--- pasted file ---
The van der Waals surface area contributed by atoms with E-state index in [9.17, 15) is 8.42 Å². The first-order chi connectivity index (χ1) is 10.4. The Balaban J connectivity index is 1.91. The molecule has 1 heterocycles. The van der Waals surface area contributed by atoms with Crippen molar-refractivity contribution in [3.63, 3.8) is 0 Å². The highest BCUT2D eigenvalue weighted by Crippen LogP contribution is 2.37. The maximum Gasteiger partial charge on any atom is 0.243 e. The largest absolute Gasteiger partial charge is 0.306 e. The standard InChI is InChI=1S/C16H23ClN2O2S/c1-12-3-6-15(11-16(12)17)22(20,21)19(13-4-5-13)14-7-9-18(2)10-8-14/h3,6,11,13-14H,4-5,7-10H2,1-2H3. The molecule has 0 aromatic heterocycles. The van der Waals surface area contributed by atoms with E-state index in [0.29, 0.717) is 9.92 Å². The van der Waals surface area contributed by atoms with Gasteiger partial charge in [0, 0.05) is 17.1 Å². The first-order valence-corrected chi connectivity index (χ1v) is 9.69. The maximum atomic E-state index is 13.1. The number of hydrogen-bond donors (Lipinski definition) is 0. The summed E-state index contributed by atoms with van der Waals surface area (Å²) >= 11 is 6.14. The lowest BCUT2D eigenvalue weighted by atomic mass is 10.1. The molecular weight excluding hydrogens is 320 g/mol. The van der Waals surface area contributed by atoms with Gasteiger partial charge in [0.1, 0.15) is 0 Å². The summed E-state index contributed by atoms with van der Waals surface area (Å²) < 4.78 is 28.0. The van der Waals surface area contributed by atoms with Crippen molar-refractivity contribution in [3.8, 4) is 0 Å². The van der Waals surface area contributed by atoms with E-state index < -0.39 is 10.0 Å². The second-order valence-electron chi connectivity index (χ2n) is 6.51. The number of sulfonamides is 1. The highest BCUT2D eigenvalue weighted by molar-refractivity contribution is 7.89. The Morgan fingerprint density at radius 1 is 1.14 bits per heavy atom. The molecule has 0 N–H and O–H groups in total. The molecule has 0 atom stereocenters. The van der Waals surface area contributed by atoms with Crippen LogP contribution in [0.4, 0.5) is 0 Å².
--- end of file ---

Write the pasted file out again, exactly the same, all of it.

The van der Waals surface area contributed by atoms with E-state index in [9.17, 15) is 8.42 Å². The first-order chi connectivity index (χ1) is 10.4. The Balaban J connectivity index is 1.91. The molecule has 1 heterocycles. The van der Waals surface area contributed by atoms with Crippen molar-refractivity contribution in [3.63, 3.8) is 0 Å². The highest BCUT2D eigenvalue weighted by Crippen LogP contribution is 2.37. The maximum Gasteiger partial charge on any atom is 0.243 e. The largest absolute Gasteiger partial charge is 0.306 e. The standard InChI is InChI=1S/C16H23ClN2O2S/c1-12-3-6-15(11-16(12)17)22(20,21)19(13-4-5-13)14-7-9-18(2)10-8-14/h3,6,11,13-14H,4-5,7-10H2,1-2H3. The molecule has 0 aromatic heterocycles. The van der Waals surface area contributed by atoms with E-state index in [0.29, 0.717) is 9.92 Å². The van der Waals surface area contributed by atoms with Gasteiger partial charge in [0, 0.05) is 17.1 Å². The first-order valence-corrected chi connectivity index (χ1v) is 9.69. The maximum atomic E-state index is 13.1. The number of hydrogen-bond donors (Lipinski definition) is 0. The summed E-state index contributed by atoms with van der Waals surface area (Å²) >= 11 is 6.14. The lowest BCUT2D eigenvalue weighted by atomic mass is 10.1. The molecular weight excluding hydrogens is 320 g/mol. The van der Waals surface area contributed by atoms with Gasteiger partial charge in [0.1, 0.15) is 0 Å². The summed E-state index contributed by atoms with van der Waals surface area (Å²) < 4.78 is 28.0. The van der Waals surface area contributed by atoms with Crippen molar-refractivity contribution in [3.8, 4) is 0 Å². The van der Waals surface area contributed by atoms with E-state index < -0.39 is 10.0 Å². The second-order valence-electron chi connectivity index (χ2n) is 6.51. The number of sulfonamides is 1. The highest BCUT2D eigenvalue weighted by molar-refractivity contribution is 7.89. The Morgan fingerprint density at radius 1 is 1.14 bits per heavy atom. The molecule has 0 N–H and O–H groups in total. The molecule has 0 atom stereocenters. The van der Waals surface area contributed by atoms with Crippen LogP contribution in [0.4, 0.5) is 0 Å².